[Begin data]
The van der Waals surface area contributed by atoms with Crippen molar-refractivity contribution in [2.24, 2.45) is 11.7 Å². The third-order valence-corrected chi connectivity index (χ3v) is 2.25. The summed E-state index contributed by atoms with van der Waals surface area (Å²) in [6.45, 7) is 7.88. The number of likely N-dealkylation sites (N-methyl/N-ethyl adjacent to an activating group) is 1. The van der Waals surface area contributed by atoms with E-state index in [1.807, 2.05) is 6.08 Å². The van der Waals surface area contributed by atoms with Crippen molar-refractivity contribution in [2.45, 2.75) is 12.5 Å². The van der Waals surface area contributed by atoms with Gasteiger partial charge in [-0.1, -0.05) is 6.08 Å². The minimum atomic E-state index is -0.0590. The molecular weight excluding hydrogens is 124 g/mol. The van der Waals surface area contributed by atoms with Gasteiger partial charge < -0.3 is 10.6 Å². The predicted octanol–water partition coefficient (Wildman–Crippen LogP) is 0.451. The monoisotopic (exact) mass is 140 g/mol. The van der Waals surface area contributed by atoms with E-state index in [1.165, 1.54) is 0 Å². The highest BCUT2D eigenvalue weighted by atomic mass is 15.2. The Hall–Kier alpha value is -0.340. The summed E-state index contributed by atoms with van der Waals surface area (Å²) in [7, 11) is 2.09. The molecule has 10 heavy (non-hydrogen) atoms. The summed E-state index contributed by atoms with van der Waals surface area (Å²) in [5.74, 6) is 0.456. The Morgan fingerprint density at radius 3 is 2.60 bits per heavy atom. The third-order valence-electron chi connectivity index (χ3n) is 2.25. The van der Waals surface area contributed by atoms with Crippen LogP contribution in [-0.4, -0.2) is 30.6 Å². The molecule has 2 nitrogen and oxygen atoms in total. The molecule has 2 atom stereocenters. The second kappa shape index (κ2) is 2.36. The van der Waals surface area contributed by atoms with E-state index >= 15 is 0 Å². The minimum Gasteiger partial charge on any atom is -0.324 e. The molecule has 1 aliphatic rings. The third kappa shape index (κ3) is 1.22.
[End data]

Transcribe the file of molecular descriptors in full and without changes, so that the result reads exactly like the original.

The van der Waals surface area contributed by atoms with Crippen molar-refractivity contribution in [2.24, 2.45) is 11.7 Å². The third-order valence-corrected chi connectivity index (χ3v) is 2.25. The summed E-state index contributed by atoms with van der Waals surface area (Å²) in [6.45, 7) is 7.88. The number of likely N-dealkylation sites (N-methyl/N-ethyl adjacent to an activating group) is 1. The van der Waals surface area contributed by atoms with E-state index in [1.807, 2.05) is 6.08 Å². The van der Waals surface area contributed by atoms with Crippen molar-refractivity contribution in [2.45, 2.75) is 12.5 Å². The van der Waals surface area contributed by atoms with Gasteiger partial charge in [-0.1, -0.05) is 6.08 Å². The minimum atomic E-state index is -0.0590. The molecular weight excluding hydrogens is 124 g/mol. The van der Waals surface area contributed by atoms with Gasteiger partial charge < -0.3 is 10.6 Å². The predicted octanol–water partition coefficient (Wildman–Crippen LogP) is 0.451. The monoisotopic (exact) mass is 140 g/mol. The van der Waals surface area contributed by atoms with E-state index in [1.165, 1.54) is 0 Å². The highest BCUT2D eigenvalue weighted by atomic mass is 15.2. The Hall–Kier alpha value is -0.340. The summed E-state index contributed by atoms with van der Waals surface area (Å²) in [7, 11) is 2.09. The molecule has 10 heavy (non-hydrogen) atoms. The summed E-state index contributed by atoms with van der Waals surface area (Å²) in [5.74, 6) is 0.456. The Morgan fingerprint density at radius 3 is 2.60 bits per heavy atom. The third-order valence-electron chi connectivity index (χ3n) is 2.25. The van der Waals surface area contributed by atoms with Crippen LogP contribution in [-0.4, -0.2) is 30.6 Å². The molecule has 2 nitrogen and oxygen atoms in total. The molecule has 2 atom stereocenters. The second kappa shape index (κ2) is 2.36. The van der Waals surface area contributed by atoms with E-state index >= 15 is 0 Å². The minimum Gasteiger partial charge on any atom is -0.324 e. The molecule has 1 aliphatic rings. The third kappa shape index (κ3) is 1.22.